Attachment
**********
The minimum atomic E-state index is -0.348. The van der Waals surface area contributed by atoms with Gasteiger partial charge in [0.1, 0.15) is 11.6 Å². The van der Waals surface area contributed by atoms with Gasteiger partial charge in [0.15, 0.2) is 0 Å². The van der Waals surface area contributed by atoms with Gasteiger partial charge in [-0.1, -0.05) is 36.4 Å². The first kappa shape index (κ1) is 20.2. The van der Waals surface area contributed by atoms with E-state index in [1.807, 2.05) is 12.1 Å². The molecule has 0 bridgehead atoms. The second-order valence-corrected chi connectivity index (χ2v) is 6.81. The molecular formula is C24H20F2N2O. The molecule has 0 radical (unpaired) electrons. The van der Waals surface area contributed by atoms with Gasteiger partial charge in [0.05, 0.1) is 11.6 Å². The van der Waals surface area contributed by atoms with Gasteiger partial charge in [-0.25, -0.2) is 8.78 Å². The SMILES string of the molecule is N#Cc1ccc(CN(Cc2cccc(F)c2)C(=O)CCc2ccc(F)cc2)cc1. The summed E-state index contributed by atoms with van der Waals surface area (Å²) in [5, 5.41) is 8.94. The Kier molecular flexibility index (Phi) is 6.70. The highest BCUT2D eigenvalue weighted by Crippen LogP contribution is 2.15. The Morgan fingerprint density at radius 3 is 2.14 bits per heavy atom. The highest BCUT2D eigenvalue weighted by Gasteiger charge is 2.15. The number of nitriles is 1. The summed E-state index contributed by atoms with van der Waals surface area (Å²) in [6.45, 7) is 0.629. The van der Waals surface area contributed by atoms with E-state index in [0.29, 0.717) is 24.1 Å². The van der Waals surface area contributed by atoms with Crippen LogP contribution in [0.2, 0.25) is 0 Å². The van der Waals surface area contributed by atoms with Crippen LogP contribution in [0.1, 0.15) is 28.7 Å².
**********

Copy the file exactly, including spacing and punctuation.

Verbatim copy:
The minimum atomic E-state index is -0.348. The van der Waals surface area contributed by atoms with Gasteiger partial charge in [0.1, 0.15) is 11.6 Å². The van der Waals surface area contributed by atoms with Gasteiger partial charge in [0.15, 0.2) is 0 Å². The van der Waals surface area contributed by atoms with Gasteiger partial charge in [-0.1, -0.05) is 36.4 Å². The first kappa shape index (κ1) is 20.2. The van der Waals surface area contributed by atoms with E-state index in [1.807, 2.05) is 12.1 Å². The molecule has 0 bridgehead atoms. The second-order valence-corrected chi connectivity index (χ2v) is 6.81. The molecular formula is C24H20F2N2O. The molecule has 0 radical (unpaired) electrons. The van der Waals surface area contributed by atoms with Gasteiger partial charge in [0.05, 0.1) is 11.6 Å². The van der Waals surface area contributed by atoms with Gasteiger partial charge in [-0.25, -0.2) is 8.78 Å². The SMILES string of the molecule is N#Cc1ccc(CN(Cc2cccc(F)c2)C(=O)CCc2ccc(F)cc2)cc1. The summed E-state index contributed by atoms with van der Waals surface area (Å²) in [5, 5.41) is 8.94. The Kier molecular flexibility index (Phi) is 6.70. The highest BCUT2D eigenvalue weighted by Crippen LogP contribution is 2.15. The Morgan fingerprint density at radius 3 is 2.14 bits per heavy atom. The highest BCUT2D eigenvalue weighted by Gasteiger charge is 2.15. The number of nitriles is 1. The summed E-state index contributed by atoms with van der Waals surface area (Å²) in [6.45, 7) is 0.629. The van der Waals surface area contributed by atoms with E-state index in [0.29, 0.717) is 24.1 Å². The van der Waals surface area contributed by atoms with Crippen LogP contribution in [0.2, 0.25) is 0 Å². The van der Waals surface area contributed by atoms with Crippen LogP contribution in [0.1, 0.15) is 28.7 Å².